Bollywood actor Sanjay Dutt will be a free man tomorrow when he walks out of the Yerawada Jail where he served 42 months, as a part of his five-year sentence after being convicted in the 1993 Mumbai serial bomb blasts case.
According to jail officials, the 56-year-old actor, who has been surrounded by controversies triggered by accusations that he availed of irregular remission in his sentence and was accorded a special treatment by the authorities, will be released tomorrow.
According to his lawyers, Dutt's remission days were calculated in accordance with rules and jail manual.
"Dutt will be released tomorrow (February 25) in the morning around 10 am in keeping with the normal procedures as applied to every prisoner who has completed his sentence and jail term," Yerawada Jail Superintendent U T Pawar told PTI.
Pawar refuted allegations that the jail authorities had given Dutt a special treatment during his stay in view of his celebrity status.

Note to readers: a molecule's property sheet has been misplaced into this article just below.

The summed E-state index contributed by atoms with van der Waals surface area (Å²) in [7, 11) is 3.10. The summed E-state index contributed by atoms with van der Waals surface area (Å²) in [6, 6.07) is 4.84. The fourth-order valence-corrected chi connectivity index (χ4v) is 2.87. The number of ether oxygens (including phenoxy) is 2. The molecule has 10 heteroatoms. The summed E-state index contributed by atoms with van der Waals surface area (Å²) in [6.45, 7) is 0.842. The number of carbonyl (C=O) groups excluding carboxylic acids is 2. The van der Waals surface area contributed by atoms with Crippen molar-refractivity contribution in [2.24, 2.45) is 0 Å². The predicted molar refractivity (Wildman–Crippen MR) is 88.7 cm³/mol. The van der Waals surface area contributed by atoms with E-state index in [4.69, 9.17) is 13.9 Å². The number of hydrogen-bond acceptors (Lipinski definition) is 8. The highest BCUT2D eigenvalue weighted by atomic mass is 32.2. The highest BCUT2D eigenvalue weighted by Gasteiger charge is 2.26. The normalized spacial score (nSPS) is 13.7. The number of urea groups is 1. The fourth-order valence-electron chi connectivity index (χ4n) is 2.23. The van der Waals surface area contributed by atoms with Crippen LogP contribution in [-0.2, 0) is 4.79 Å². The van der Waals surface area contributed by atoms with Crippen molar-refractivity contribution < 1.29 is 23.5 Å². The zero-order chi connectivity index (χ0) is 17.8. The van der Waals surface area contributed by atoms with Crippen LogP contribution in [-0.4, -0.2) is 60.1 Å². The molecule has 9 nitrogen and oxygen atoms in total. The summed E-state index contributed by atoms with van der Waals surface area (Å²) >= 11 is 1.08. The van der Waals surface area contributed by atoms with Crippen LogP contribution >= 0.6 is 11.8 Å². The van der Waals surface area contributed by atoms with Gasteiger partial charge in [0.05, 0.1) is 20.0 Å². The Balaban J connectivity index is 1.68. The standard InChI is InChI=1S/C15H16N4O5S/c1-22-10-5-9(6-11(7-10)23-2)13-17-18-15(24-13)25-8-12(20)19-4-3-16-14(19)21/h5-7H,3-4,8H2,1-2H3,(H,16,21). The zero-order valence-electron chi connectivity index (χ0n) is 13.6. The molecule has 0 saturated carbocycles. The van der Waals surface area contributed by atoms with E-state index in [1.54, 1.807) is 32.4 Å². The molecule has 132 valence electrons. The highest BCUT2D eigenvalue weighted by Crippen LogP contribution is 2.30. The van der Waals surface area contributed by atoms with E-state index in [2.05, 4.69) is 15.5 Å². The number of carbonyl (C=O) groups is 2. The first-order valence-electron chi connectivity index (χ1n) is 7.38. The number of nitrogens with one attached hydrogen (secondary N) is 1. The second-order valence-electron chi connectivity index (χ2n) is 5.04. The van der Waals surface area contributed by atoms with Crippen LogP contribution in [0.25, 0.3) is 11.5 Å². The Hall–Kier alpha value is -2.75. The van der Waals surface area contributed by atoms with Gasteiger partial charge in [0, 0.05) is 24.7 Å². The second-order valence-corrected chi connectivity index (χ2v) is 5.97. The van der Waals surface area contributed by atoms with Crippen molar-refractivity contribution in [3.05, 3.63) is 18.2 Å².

"His remission was worked out in compliance with jail rules and he was treated like any other convict," he said.
Maharashtra Minister of State for Home Ram Shinde on Tuesday said the actor will be completing his jail term on February 25, after counting in the eight months and 16 days he earned as exemption or remission on account of good behaviour in prison.
Dutt was lodged in the Yerawada prison in May 2013 to undergo remainder of his sentence after being convicted for illegal possession of arms under the Arms Act.
According to jail officials, the "Khalnayak" and "Munnabhai" of the silver screen was given work of making paper bags in his cell.
Embroiled in heated debates over his frequent parole and furlough leave in many quarters, the actor, however, consistently participated in the programmes on internal circuit jail radio, prison sources said.
The Bollywood star was arrested on April 19, 1993, for possession and destruction of an AK-56 rifle, which was a part of cache of arms and explosives which landed in India prior to the serial blasts of March 1993.
During the investigation and the marathon trial, he spent 18 months in jail. On July 31, 2007, the TADA court in Mumbai sentenced him to six years' rigorous imprisonment under the Arms Act and imposed a fine of Rs 25,000. In 2013, the Supreme Court upheld the ruling but reduced the sentence to five years.
During his imprisonment, he was granted parole of 90 days in December 2013 and again for 30 days later.